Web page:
Personal Story

Feature Issue on Sexuality and Gender Identity for People with Intellectual, Developmental, and Other Disabilities

A Me With No Limitations


Ray Simpson (he/him) is a member of the Wingspan Rainbow Support Group. He lives in Apple Valley, Minnesota.

A man in a baseball cap, glasses, and a white t-shirt grins at the camera.

Author Ray Simpson.

What is gender? Some people classify gender as what body parts one is born with. Others classify it as what one feels like inside. Some people don’t believe gender should be a word, while some wish not to conform to it. If I were to classify myself into a category, I would say I am male. It is my belief that the only person capable of assigning one’s gender, is the one who looks at themselves in the mirror each day.

I am 43 years old, and I spent 39 years living in a category I could not respect myself in, and I felt trapped. Not feeling that I was able to look into the mirror and see a worthwhile person was agonizing. I knew I wasn’t a female, but was lost as to what I identified as.

For 13 years, I shared a life with someone who wanted me to fit in a box that represented their idea of a typical gender norm. I felt suffocated and lifeless. I finally shared with them that I could not be what they needed, and we drifted apart. At 36, I went through a divorce.After my divorce, I began asking myself questions, and exploring what was outside of the prison I had created for myself. I experimented with different types of relationships, and forced myself out of my comfort zone. In 2017, I found the person I have shared six years with and who accepts me for my authentic self. In 2018, my child came out as part of the LGBTQ+ community. I then looked at myself and realized I had options. My child had inadvertently helped me see who I had been hiding.

I plunged into creating the life I have now. I changed my name, my clothes, my hair, had gender affirming surgeries, and embraced my real gender identity. I felt like a weight had been lifted off my shoulders, like shackles had been taken off. I could be me—a me with no limitations.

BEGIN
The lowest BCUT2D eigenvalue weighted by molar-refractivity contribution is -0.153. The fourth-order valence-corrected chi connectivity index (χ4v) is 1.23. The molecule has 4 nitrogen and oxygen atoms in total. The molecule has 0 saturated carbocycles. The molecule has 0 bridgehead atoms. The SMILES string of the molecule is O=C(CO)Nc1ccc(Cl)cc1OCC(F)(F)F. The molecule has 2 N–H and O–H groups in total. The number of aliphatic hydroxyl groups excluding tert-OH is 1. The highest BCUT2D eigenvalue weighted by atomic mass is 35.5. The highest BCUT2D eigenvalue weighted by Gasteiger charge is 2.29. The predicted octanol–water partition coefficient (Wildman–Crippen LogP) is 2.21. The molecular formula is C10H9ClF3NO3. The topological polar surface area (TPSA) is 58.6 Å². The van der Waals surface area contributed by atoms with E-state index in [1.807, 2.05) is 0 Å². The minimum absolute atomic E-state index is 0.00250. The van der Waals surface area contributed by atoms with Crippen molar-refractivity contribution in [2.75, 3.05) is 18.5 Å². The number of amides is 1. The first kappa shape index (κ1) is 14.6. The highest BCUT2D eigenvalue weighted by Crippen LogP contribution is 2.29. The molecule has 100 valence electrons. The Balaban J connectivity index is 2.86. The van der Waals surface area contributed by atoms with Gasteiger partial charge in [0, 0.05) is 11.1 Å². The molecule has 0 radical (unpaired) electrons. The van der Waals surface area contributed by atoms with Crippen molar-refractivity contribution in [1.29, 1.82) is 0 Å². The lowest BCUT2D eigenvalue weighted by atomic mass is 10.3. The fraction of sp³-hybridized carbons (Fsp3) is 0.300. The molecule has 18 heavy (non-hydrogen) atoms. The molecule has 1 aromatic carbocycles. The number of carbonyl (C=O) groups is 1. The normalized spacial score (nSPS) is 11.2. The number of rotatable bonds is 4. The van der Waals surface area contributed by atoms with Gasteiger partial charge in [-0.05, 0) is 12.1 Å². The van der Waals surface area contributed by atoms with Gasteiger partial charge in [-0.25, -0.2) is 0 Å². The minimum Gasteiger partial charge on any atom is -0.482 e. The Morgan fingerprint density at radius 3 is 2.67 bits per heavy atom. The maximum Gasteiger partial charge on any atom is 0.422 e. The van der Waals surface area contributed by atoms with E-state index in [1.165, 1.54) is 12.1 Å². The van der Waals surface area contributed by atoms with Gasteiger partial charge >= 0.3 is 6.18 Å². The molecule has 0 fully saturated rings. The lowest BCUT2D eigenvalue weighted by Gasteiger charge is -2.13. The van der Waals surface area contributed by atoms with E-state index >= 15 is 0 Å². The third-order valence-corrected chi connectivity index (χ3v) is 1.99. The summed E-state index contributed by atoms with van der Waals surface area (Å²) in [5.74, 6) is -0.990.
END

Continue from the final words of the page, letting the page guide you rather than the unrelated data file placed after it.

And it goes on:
I came out first to my friends that I felt safe with, then my job, then my family. The family part was difficult. Some understood, some already knew, but some turned me away. I knew when I came out that there would be risks that could be lifelong and could hurt. I prepared for the fact that some people won’t be able to understand or accept me. I also came to the realization that the people who were in my life who were unable to try to understand me are not the ones worth keeping. I still keep hope for the ones who still want to try, though.

Being involved with the Rainbow Support Group for the last few months has helped me find support and has allowed me to share my story with others. I’ve enjoyed meeting people and getting to know everyone, and I’m excited about getting out in the community as a group.

It is up to the LGBTQ+ community and allies to spread awareness, to be supportive and be willing to be honest about doing our own part in creating safe spaces for those who may feel unheard, or unwanted. We need to create more transparency and accessibility in healthcare, which is frowned upon in many states. We as a people need to unite to find what is fair, not what is biased or based on religious beliefs that are not universal. There needs to be common ground and common sense. Not everyone fits in the same box.

There needs to be more education and questions so that healthcare can be provided to a broader spectrum of individuals. Multiple times, I have been denied procedures or medication for my gender affirming healthcare by insurance companies. In addition, my insurance company requires a new prior authorization every year for my testosterone prescription. I’m expected to jump through hoops that are based on bias and stigma, but I never give up. I believe that once I stand down, I go backwards and stop being the courageous person who I have worked so hard to be. I refuse to ever go back.

If you choose to be an ally, then be one who is supportive, even when the people you say you support aren’t there. Speak up when you hear someone being misgendered. Speak up when you see someone being bullied for being different from the norm. Educate yourself and others on what it may be like to be an LGBTQ+ person. Vote for those who will keep LGBTQ+ rights in place, and who are also willing to create a better life for the community.

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